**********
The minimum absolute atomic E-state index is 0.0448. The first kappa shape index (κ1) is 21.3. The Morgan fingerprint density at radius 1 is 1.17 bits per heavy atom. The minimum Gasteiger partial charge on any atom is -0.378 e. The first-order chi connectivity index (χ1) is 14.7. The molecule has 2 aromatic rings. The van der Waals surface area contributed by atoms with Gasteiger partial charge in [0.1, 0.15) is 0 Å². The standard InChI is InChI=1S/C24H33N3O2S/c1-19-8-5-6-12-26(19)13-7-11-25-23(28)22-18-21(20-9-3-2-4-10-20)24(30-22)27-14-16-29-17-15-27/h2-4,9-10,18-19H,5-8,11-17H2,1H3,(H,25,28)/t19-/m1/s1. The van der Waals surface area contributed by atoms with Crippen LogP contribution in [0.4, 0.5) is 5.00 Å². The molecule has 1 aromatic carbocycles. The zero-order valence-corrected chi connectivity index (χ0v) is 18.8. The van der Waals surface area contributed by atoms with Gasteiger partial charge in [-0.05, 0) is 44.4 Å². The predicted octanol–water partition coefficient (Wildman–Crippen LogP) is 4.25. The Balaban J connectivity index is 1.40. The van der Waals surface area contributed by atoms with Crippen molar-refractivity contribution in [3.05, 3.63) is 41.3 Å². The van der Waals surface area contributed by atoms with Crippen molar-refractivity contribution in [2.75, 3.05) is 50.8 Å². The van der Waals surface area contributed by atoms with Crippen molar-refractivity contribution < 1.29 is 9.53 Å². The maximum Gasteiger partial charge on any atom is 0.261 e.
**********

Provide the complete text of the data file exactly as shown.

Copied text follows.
The minimum absolute atomic E-state index is 0.0448. The first kappa shape index (κ1) is 21.3. The Morgan fingerprint density at radius 1 is 1.17 bits per heavy atom. The minimum Gasteiger partial charge on any atom is -0.378 e. The first-order chi connectivity index (χ1) is 14.7. The molecule has 2 aromatic rings. The van der Waals surface area contributed by atoms with Gasteiger partial charge in [0.1, 0.15) is 0 Å². The standard InChI is InChI=1S/C24H33N3O2S/c1-19-8-5-6-12-26(19)13-7-11-25-23(28)22-18-21(20-9-3-2-4-10-20)24(30-22)27-14-16-29-17-15-27/h2-4,9-10,18-19H,5-8,11-17H2,1H3,(H,25,28)/t19-/m1/s1. The van der Waals surface area contributed by atoms with Crippen LogP contribution in [0.4, 0.5) is 5.00 Å². The molecule has 1 aromatic carbocycles. The zero-order valence-corrected chi connectivity index (χ0v) is 18.8. The van der Waals surface area contributed by atoms with Gasteiger partial charge in [-0.05, 0) is 44.4 Å². The predicted octanol–water partition coefficient (Wildman–Crippen LogP) is 4.25. The Balaban J connectivity index is 1.40. The van der Waals surface area contributed by atoms with Crippen molar-refractivity contribution in [3.05, 3.63) is 41.3 Å². The van der Waals surface area contributed by atoms with Crippen molar-refractivity contribution in [2.75, 3.05) is 50.8 Å². The van der Waals surface area contributed by atoms with Crippen molar-refractivity contribution < 1.29 is 9.53 Å². The maximum Gasteiger partial charge on any atom is 0.261 e.